Create Your Own Home Spa to Soothe Your Psoriasis

People have been traveling to the Dead Sea in Israel for centuries, hoping to take advantage of its therapeutic properties, which are said to improve skin conditions such as psoriasis. Doctors believe the secret to the treatment is a combination of the sunlight and the high concentration of minerals in the Dead Sea salts. But you don’t have to travel that far to find relief from psoriasis.

A do-it-yourself spa experience in your own home can help ease stress and soothe itchy symptoms — no plane ticket required. “You’re not going to cure psoriasis with a home spa,” says Colby Evans, MD, a dermatologist in Austin, Texas, and the chairman of the board of trustees for the National Psoriasis Foundation, “but it can make you feel better.”

One of the reasons that spa treatments are beneficial to people with psoriasis is the relaxation they provide. “Stress plays a large role in worsening people's flares,” Dr. Evans says.

Make the Time

Pick a time when you can relax and soak in a warm bath uninterrupted. You can’t stay in the tub too long because water can remove natural skin oils and actually worsen drying, but you should use whatever time you have to decompress in peace.

Try Sea Salts

Fill your bathtub with warm water, which is better for your skin than hot water. For best results, add Dead Sea salts to the water. You can usually find them at a bath or health-food store, or online. They won’t be as effective as the Dead Sea salts you get when you go to the Dead Sea, Evans says, but if you enjoy it and it feels nice, go for it! Soak in the tub for about 10 minutes — 20 minutes tops. When your skin starts to prune, it’s time to get out.

Make an Oatmeal Bath

If you can’t find Dead Sea salts, you can soothe your dry, flaky skin with an oatmeal bath instead. Drugstores and health-food stores often sell oatmeal bath mixtures already made, but you can also make your own from ground oats, which are a little more effective than whole oats. Just place the oats in a food processor and grind them to a powder to add to your home spa bath.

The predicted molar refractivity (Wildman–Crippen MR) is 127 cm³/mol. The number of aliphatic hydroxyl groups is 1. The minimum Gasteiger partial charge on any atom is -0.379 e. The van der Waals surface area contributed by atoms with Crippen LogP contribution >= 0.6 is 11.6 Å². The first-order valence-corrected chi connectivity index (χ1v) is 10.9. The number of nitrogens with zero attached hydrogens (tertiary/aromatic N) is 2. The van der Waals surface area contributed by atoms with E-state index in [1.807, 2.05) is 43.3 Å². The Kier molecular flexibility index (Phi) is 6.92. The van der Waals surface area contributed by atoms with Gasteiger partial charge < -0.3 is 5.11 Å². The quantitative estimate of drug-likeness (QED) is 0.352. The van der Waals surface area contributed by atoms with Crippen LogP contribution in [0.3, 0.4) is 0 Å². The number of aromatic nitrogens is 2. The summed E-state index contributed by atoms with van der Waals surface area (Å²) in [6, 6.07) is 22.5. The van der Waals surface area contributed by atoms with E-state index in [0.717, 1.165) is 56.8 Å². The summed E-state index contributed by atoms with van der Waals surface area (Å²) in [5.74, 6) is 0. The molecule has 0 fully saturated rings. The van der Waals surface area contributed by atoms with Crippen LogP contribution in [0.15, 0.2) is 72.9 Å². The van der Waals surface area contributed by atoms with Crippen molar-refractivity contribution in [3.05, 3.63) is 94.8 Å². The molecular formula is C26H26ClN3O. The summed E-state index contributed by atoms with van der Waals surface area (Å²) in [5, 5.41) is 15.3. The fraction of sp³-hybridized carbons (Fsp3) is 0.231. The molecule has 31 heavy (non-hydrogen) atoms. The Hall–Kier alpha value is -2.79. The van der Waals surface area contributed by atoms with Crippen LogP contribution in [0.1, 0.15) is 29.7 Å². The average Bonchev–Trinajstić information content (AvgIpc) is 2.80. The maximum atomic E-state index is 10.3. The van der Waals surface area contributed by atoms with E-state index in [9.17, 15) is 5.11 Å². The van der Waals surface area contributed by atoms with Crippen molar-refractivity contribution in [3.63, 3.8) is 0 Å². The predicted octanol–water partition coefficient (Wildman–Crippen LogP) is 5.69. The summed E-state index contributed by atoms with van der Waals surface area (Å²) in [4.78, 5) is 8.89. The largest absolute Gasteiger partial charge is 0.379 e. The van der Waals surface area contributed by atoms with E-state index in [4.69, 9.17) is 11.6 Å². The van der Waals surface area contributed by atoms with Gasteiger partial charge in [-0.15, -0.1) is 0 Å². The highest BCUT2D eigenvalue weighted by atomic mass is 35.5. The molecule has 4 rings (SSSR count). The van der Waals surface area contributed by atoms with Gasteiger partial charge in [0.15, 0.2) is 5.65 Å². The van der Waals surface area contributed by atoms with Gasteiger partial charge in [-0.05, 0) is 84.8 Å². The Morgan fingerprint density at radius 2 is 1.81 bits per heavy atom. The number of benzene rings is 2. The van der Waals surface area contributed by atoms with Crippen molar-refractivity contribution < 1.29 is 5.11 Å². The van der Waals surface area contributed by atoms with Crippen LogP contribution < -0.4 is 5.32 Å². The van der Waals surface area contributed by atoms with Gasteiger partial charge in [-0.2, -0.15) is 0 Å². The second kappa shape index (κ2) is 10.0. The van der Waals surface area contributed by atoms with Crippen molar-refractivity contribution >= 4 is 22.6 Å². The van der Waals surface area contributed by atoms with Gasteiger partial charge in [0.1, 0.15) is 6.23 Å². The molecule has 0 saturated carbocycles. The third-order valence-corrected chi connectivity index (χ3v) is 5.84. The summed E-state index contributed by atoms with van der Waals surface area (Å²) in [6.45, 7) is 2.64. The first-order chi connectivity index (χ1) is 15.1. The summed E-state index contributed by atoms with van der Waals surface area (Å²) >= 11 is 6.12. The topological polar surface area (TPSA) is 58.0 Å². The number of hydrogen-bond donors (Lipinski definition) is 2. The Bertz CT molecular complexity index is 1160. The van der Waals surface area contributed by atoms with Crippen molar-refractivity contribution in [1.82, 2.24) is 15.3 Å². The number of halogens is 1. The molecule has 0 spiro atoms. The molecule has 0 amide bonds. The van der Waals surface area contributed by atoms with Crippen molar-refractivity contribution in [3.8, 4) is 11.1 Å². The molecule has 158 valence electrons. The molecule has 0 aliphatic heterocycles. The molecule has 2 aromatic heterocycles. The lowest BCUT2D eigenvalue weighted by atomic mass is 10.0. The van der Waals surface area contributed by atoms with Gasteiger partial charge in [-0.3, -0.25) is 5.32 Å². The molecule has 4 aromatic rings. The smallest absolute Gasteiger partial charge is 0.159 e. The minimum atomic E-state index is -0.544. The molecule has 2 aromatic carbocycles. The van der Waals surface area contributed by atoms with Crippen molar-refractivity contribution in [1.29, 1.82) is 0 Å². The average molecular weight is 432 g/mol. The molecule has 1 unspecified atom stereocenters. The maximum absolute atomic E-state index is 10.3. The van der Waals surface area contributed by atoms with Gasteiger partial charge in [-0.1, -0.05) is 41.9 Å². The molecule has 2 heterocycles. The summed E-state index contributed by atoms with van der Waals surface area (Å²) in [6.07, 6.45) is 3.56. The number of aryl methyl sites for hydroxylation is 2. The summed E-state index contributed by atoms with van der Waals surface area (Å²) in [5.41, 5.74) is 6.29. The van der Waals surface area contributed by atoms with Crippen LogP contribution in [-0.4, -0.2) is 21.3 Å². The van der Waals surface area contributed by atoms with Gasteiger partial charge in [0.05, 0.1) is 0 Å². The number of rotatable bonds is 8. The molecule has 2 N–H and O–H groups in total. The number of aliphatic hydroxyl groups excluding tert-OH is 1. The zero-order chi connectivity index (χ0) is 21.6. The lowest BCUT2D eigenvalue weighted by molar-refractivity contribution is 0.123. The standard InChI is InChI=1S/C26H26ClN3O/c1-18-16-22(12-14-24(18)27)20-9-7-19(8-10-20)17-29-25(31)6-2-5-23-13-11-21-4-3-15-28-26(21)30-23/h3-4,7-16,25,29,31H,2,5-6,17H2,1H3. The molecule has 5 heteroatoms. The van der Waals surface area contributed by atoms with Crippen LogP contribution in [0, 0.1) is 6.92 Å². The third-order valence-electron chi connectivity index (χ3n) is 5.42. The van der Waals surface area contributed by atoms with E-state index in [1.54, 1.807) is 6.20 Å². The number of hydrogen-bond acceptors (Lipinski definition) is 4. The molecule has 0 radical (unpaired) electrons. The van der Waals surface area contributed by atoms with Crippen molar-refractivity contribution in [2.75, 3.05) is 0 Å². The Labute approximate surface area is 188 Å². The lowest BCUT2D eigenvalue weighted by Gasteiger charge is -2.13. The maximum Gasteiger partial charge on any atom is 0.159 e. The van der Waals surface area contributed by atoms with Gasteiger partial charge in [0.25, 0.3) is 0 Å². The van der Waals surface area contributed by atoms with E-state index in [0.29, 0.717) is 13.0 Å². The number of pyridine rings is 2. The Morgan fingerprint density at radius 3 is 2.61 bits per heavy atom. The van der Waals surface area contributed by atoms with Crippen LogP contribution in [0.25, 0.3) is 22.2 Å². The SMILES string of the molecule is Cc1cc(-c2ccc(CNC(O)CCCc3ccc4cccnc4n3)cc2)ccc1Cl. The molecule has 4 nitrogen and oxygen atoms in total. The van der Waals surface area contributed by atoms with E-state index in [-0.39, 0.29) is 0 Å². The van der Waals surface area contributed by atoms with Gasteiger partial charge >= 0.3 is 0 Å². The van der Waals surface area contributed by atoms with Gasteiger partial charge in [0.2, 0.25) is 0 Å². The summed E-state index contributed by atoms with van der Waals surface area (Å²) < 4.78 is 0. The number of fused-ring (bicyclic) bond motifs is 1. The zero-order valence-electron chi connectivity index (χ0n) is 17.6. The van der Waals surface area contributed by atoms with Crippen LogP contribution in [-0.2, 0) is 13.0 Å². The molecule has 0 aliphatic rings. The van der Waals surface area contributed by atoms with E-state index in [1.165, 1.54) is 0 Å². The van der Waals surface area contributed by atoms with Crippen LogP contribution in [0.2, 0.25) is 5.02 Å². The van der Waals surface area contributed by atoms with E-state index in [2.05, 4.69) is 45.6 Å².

Soothe Your Skin With Baby Oil

Another less-expensive option for your bath is baby oil. Added to the water, it can soothe psoriasis just as well as some of the more expensive store-bought concoctions. Be careful, though, because adding oil can make the tub slippery. Some people prefer to apply the oil directly to their skin after bathing.

Relax With Aromatherapy

You may also want to set the mood by lighting a few aromatherapy candles. Some people find that certain smells help them to relax and enjoy a home spa feeling.

“You don’t want to use scented products directly on your skin, because they can be irritating,” Evans warns. “But filling the air with pleasant smells, like lavender, is not a problem.” Aromatherapy candles often are intended to promote different moods: relaxing, romantic, or tranquil. You may need to experiment to find the one you like best.

After your bath, pat — don’t rub — your skin partially dry with a towel. Apply moisturizer within two to three minutes of getting out of the tub. It’s important that you seal the water in your skin before it can evaporate. When choosing a moisturizer, think thick. “The greasier something is, the more it moisturizes,” Evans says. “But everyone has to find a moisturizer that is acceptable to them.”

Meditate to Relieve Stress

If you really want to reap the benefits of a spa retreat, try meditating to help you relax after your bath. Meditation focuses your attention away from the thoughts and worries of your day.

Other stress-relief techniques include yoga, tai chi, and aerobic exercise. You may even want to work out before your bath, Evans says. It could make your spa experience that much more relaxing.

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